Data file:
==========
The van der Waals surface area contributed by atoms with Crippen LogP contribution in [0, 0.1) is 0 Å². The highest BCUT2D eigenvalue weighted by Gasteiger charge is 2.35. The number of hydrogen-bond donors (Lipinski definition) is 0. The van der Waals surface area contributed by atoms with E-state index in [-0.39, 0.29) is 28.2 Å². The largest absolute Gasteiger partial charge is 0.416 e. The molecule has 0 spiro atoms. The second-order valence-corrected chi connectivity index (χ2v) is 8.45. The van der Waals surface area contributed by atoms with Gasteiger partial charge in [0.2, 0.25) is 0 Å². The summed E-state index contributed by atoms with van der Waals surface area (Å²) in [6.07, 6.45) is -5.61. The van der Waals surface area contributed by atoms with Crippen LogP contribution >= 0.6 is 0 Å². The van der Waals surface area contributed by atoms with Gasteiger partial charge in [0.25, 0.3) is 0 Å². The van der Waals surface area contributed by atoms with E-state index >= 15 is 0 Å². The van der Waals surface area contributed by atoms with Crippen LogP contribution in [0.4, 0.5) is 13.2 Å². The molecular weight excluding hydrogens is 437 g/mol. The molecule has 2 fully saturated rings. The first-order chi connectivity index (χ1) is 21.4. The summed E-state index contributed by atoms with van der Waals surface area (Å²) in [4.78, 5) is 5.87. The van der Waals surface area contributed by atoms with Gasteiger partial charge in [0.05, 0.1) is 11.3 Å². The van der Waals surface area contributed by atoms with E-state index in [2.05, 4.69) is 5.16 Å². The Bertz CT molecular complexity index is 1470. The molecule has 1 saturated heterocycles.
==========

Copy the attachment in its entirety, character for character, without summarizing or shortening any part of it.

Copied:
The van der Waals surface area contributed by atoms with Crippen LogP contribution in [0, 0.1) is 0 Å². The highest BCUT2D eigenvalue weighted by Gasteiger charge is 2.35. The number of hydrogen-bond donors (Lipinski definition) is 0. The van der Waals surface area contributed by atoms with E-state index in [-0.39, 0.29) is 28.2 Å². The largest absolute Gasteiger partial charge is 0.416 e. The molecule has 0 spiro atoms. The second-order valence-corrected chi connectivity index (χ2v) is 8.45. The van der Waals surface area contributed by atoms with Gasteiger partial charge in [0.2, 0.25) is 0 Å². The summed E-state index contributed by atoms with van der Waals surface area (Å²) in [6.07, 6.45) is -5.61. The van der Waals surface area contributed by atoms with Crippen LogP contribution >= 0.6 is 0 Å². The van der Waals surface area contributed by atoms with Gasteiger partial charge in [0.25, 0.3) is 0 Å². The van der Waals surface area contributed by atoms with E-state index >= 15 is 0 Å². The van der Waals surface area contributed by atoms with Crippen LogP contribution in [0.4, 0.5) is 13.2 Å². The molecular weight excluding hydrogens is 437 g/mol. The molecule has 2 fully saturated rings. The first-order chi connectivity index (χ1) is 21.4. The summed E-state index contributed by atoms with van der Waals surface area (Å²) in [4.78, 5) is 5.87. The van der Waals surface area contributed by atoms with Gasteiger partial charge in [0.05, 0.1) is 11.3 Å². The van der Waals surface area contributed by atoms with E-state index in [2.05, 4.69) is 5.16 Å². The Bertz CT molecular complexity index is 1470. The molecule has 1 saturated heterocycles.